What is an incisional hernia?
An incisional hernia can potentially occur after any abdominal surgery. An abdominal incision leads to potential weakness of the abdominal wall with the possibility that an incisional hernia may develop, sometimes years later after the initial surgery. The risk is much smaller with minimally invasive surgery (port site hernia) but still exists.
What are the symptoms of an incisional hernia?
The most noticeable symptoms of incisional hernia is a bulge near the incision area. The most feared complications of incisional hernias (and most other hernias) are incarceration (inability to reduce the hernia) and strangulation (the blood supply to the hernia contents is cut off possibly leading to necrosis and perforation of the contents). Most hernias will need to be repaired in order to avoid these potential complications. Other than the visible bulge, incarcerated incisional hernias may also cause symptoms such as:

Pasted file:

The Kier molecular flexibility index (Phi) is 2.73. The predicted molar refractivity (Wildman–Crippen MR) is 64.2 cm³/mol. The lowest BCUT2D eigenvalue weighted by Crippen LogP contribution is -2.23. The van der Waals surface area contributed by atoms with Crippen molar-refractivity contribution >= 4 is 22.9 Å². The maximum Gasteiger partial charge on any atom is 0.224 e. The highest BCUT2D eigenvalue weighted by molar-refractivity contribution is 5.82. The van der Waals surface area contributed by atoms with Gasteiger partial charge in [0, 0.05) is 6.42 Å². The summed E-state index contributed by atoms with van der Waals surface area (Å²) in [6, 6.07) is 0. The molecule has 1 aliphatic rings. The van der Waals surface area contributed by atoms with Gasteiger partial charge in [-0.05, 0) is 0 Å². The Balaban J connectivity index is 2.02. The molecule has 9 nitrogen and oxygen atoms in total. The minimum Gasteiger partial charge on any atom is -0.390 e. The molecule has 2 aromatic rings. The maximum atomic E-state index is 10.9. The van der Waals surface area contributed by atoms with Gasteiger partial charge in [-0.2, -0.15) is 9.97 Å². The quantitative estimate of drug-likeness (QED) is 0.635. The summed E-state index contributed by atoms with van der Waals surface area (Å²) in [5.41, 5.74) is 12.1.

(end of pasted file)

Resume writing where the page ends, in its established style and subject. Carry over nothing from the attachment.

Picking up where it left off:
The following factors will increase the risk of an incisional hernia developing:
What are the possible treatment options for incisional hernias?
Once an incisional hernia has developed, it will need to be repaired to avoid the complications of incarceration and strangulation. The repair will generally involve the placement of a synthetic mesh to decrease the risk of hernia recurrence. This can be done in an open or minimally invasive manner. A minimally invasive approach lessens the risk of hernia recurrence and mesh infection, but is not suitable for very large / complex hernias.